Kubota Gardens, in the Rainier Beach area of the city, is truly one of the prettiest parks I’ve seen. The kids had a blast following all the paths that just demanded – in the nicest way possible, of course – a full-speed sprint to see what was around this corner or that bend. During a rare moment of calm (who knew?!), we even watched rain drops form concentric circles on the still ponds. I could well imagine countless hours spent dropping leaves and twigs in the meandering streams and watching them go over the little waterfalls spread throughout the park. There were a countless number of perfect little spots for laying down a blanket (on a warmer day, of course) and spending the afternoon eating a picnic and napping in the dappled light of a cherry tree. Okay, okay, I know I’m letting myself get carried away – can you imagine my children napping under a tree?! Bahahaha! – but the idyllic setting of the Gardens just invited daydreams of such peace and tranquility that I can’t wait to take the kids back for another visit soon.

Which way should we go?

"Which way should we go?"

I'm going this way!

Paisley: "I'm going this way!"

I'm going this- wait! Look at this rock!

Broder: "I'm going this- wait! Look at this rock!"

I think I'll stop here for a moment.

Liam: "I think I'll stop here for a moment."

Wow. This is way better than making each other scream.

My imagination: "Wow. This is way better than making each other scream."

The fun came to an abrupt halt, though, when the 5yo took a tumble and came up with half a pant leg dripping in mud (I thought I could get away from mud-tracked-through-the-house why exactly??) and tearfully claiming that he was incapable of walking, though having no discernable wounds and definitely lacking any of the prerequisite bleeding to warrant re-entry to the house. We were, however, coming up on that dinner-time thing, so off to the car we returned.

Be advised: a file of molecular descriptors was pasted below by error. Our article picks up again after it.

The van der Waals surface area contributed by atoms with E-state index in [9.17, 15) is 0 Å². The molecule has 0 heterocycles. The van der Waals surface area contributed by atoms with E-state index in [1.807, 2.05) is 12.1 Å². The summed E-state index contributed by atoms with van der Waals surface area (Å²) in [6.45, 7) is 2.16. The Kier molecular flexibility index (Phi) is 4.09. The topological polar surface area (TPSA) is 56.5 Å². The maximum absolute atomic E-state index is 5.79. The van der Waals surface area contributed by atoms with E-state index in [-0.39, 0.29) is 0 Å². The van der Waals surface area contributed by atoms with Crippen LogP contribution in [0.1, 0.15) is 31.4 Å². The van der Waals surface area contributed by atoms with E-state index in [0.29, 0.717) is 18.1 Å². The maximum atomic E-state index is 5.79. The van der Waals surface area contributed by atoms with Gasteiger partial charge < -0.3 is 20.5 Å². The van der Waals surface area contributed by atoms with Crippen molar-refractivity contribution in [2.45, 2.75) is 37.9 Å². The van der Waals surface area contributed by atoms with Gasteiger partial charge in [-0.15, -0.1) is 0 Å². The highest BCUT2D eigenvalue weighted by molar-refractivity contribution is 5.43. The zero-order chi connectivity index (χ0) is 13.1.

And though I love discovering new favorite parks, I must admit that after surviving 30 minutes of soul-cringing tantrums and snippy little comments exchanged between the two oldest children, I did reflect on how nice it would be to actually have a backyard (that was more than a mud pit) where I could relegate the cute and squeezably-adorable little terrors until dinnertime – if for no other reason than it was SIGNIFICANTLY CLOSER to the dining room. I guess it’s time for me to break out the gardening supplies…

It took Mr. Fujitaro Kubota 35 years to transform the five acres of logged-off swampland he acquired in 1927 into the gorgeous American-Japanese garden it is today (he finished it in 1962, when he was 83 years old). I figure I’ve got ¼ of an acre to work with; if it took him an average of seven years to finish one acre, that gives me… (excuse me while I bring up my Calculator App) not quite two years to complete my own garden. Even if I count the ¾ of a year it’s taken to “transplant” the paper bark maple (you know that’ll never happen, right?), that still gives me plenty of time to get my hands dirty, attempt to turn my brown thumb green, and build a space where my kids can go explore and run when they become too wild or stir-crazy to be confined to four walls and a roof.

My own (currently mud-filled) backyard will never be as grand and peaceful as the Kubota Gardens, which I’m sure will remain my new favorite park for years to come. But I do longingly look forward to the day when, finally, I can open up the back door and scream repeat the VERY WISE words of my mother: “And don’t come back inside unless it’s dinnertime – or you’re bleeding!”

Though knowing my children? They’ll probably be bleeding long before dinnertime…